By Robert Bunch
Anne Marie and I bought the residence known as the Mathias House (221 W. Lafayette) in September 2012. We knew it was going to be the biggest restoration project we had ever undertaken. But when Hurricane Sandy rolled into town in late October that year, we realized the gravity of our decision. The previous owners, Trail and Natasha, had owned the house for fifty years, and while originality thrived, maintenance did not. The storm brought down three ceilings; streams of water ran down the hallways and all thirty-three windows leaked like sieves.
It took me two and a half years to restore the house. Then it was time to turn to the windows.
The local preservation organization Baltimore Heritage advertised a training course on historic window restoration run by a chap named Duffy Hoffman down at Second Chance. I took the course, asked lots of questions, and thought, “Wow, that’s a huge amount of work – time to call in the professionals.” Sadly, the cost of having the windows professionally restored was high enough to make a Scotsman blush, so it was up to me to get stuck in.
It took me another two and a half years to restore the windows.
I realized that most of the water ingress had come from rotten windowsills. In fact, twenty-two of the thirty-three windows in the house were completely rotten and needed to be replaced. But where to start?
Having never replaced a sill in my life, I searched YouTube and found several videos that used a similar replacement technique. I measured all the sills and had rough versions cut from Spanish cedar (which doesn’t rot) by two different Baltimore woodshops. Then it was out with the circular saw and crack on. I got quite efficient as I went from sill to sill. At peak efficiency, I even managed to replace four in one day.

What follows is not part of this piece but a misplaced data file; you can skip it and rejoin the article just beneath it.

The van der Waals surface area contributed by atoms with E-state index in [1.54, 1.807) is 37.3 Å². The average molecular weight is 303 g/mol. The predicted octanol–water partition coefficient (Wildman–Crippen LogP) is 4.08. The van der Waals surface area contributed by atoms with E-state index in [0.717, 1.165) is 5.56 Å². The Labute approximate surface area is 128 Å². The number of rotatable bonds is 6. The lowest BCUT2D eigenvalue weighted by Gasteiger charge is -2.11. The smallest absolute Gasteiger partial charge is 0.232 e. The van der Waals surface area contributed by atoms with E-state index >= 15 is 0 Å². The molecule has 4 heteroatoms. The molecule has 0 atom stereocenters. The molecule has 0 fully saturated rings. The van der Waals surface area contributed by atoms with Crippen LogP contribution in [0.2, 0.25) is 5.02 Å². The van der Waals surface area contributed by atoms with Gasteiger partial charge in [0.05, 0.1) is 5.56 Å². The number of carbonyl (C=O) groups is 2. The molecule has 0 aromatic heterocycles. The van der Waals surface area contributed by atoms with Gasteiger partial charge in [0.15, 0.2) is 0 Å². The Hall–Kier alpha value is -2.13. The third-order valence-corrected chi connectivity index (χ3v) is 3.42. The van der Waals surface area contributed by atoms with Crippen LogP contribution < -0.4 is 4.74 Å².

I received a Historic Tax Credit Grant from the Maryland Historical Trust, which meant that all my work on the windows, as well as the main house, had to be restorative and approved. I started at the top of the house and methodically removed two windows (four sashes) at a time. That was the easy part.
In almost every case, the bottom rail of the upper and lower sashes were rotten. To restore them, the windows required partial and sometimes full deglazing. Then came the hazmat suit, the facemask and the removal of the lead paint back to bare wood. I then used Abatron’s system of epoxy wood consolidation and epoxy putty to permanently repair the rotten and missing sections. Priming, re-glazing, and two topcoats of exterior and interior paint followed.
While all this work was happening in the basement, I was concurrently restoring the window frames by risking life and limb leaning out of the window openings to sand, repair and repaint the frames before the restored sashes could be refitted.
The most important part of the restoration was the weather-stripping. There is no point having nice windows if the winds and chills blow into the house around the sides. After the sashes were epoxied and before priming, I routed slots in three sides. The two vertical slots would accommodate a metal weather strip and act as a runner and draft barrier, and the top and bottom slot would allow for a silicon bead to be inserted to seal against the windowsill or the top of the frame. In almost every case I had to custom make parting beads (the long strips of timber that divide the sashes), as you can’t buy them and they almost always break in two when you remove them.
It took an entire day to refit two windows, putting in the four fully restored sashes and replacing the chains and fixing the counterbalances as I went. But once they were in place they looked beautiful.
Restoring all thirty-three windows, sills, and frames was a labor of love, a labor of of blood, sweat, and tears. But the end result is wonderful: no drafts, lower heating and cooling bills and a very happy Scotsman.
If anyone would like advice on how they can restore their own windows I’ll happily talk them through the steps. You’ll just need to set aside a few months … or years!